After completing a master’s degree in 1981, Burns joined Xerox as a full-time employee and quickly gained a role in product development. From 1992 she progressed through various roles in management and engineering, and in 2000 she became senior vice president of corporate strategic services, a position in which she oversaw production operations. The appointment eventually afforded Burns the opportunity to broaden her leadership in the areas of global research, product development, marketing, and delivery, and she was named president of Xerox in 2007. Two years later she was named chairman and CEO. Burns was widely credited with increasing the company’s development, production, and sales of colour-capable devices.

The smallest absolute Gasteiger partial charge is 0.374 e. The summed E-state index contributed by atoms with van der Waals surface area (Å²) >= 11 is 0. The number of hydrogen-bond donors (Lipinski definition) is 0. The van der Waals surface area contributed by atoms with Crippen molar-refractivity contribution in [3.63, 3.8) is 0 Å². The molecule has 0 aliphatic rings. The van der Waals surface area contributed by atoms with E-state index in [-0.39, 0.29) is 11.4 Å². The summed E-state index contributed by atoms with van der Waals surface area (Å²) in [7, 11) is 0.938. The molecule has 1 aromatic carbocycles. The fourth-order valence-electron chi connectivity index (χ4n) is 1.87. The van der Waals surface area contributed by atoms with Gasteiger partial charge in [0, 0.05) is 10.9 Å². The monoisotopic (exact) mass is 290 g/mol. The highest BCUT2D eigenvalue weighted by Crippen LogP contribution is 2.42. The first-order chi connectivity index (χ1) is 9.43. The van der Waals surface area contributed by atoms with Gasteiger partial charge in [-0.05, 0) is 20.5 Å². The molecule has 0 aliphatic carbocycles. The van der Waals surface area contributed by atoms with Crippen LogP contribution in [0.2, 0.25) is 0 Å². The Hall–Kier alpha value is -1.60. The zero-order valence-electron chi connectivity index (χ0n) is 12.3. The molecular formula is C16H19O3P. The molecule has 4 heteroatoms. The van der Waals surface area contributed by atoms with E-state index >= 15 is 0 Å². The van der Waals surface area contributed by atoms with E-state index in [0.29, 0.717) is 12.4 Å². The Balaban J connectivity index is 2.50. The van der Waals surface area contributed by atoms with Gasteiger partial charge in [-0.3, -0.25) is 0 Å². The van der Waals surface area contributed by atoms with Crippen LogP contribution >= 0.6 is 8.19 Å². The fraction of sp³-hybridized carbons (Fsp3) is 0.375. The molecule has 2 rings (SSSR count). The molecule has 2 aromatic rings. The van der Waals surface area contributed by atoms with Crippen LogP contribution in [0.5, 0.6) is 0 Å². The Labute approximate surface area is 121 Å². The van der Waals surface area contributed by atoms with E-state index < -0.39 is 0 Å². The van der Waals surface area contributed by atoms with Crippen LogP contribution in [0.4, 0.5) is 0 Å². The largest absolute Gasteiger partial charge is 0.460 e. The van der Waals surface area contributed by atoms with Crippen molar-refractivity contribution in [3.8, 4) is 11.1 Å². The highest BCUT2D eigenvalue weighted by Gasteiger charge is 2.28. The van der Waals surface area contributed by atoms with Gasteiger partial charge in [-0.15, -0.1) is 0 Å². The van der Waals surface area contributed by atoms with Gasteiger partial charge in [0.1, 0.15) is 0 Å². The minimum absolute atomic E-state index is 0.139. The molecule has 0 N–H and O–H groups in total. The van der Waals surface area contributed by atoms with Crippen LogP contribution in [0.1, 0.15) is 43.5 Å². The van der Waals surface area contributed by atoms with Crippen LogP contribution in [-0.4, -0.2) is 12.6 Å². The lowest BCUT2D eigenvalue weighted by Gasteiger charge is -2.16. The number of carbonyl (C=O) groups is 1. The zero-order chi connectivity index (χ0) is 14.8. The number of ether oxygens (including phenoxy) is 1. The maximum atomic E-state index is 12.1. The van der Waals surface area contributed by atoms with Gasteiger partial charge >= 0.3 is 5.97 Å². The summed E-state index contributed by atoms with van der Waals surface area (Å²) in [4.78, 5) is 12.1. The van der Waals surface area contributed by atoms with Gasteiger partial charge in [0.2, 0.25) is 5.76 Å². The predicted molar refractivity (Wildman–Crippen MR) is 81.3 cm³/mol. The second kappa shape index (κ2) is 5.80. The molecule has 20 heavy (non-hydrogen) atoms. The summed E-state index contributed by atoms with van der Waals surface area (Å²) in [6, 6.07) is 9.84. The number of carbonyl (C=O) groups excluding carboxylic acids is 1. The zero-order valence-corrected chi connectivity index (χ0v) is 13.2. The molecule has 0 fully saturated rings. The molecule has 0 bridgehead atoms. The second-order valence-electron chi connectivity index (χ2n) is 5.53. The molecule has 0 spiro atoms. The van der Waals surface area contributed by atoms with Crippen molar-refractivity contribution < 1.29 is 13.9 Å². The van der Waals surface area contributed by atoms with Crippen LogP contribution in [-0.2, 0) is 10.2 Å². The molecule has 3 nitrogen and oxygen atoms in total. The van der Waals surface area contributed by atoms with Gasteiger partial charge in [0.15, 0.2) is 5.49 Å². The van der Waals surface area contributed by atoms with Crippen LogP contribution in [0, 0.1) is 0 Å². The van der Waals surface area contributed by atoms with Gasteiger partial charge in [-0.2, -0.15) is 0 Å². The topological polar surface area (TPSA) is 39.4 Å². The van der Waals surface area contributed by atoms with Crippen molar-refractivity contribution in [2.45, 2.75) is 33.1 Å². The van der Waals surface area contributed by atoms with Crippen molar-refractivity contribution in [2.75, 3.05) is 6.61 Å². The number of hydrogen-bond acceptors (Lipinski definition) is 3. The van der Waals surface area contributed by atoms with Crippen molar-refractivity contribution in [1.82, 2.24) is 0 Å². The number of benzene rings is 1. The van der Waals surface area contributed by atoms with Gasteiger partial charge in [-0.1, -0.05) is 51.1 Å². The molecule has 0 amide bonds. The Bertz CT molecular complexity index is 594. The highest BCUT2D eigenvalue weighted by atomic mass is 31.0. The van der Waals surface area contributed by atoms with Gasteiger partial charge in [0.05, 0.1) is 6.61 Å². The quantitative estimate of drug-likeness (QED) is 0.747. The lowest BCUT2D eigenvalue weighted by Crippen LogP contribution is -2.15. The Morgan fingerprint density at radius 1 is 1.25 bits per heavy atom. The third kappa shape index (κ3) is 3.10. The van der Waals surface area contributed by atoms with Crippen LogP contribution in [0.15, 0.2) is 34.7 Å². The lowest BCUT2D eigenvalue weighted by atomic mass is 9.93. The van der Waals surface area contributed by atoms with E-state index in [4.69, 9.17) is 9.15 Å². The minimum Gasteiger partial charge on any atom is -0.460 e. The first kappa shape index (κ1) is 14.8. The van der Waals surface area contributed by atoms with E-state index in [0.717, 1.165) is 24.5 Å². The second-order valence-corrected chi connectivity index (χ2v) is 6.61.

In 2009 U.S. Pres. Barack Obama selected Burns to help lead the Science, Technology, Engineering, and Mathematics (STEM) Education Coalition, a national alliance of more than 1,000 technological organizations striving to improve student participation and performance in the aforementioned subject areas through legislative advocacy. The following year Burns was appointed to serve as vice-chair of the President’s Export Council (PEC), a group of labour, business, and government leaders who advise the president on methods to promote the growth of American exports.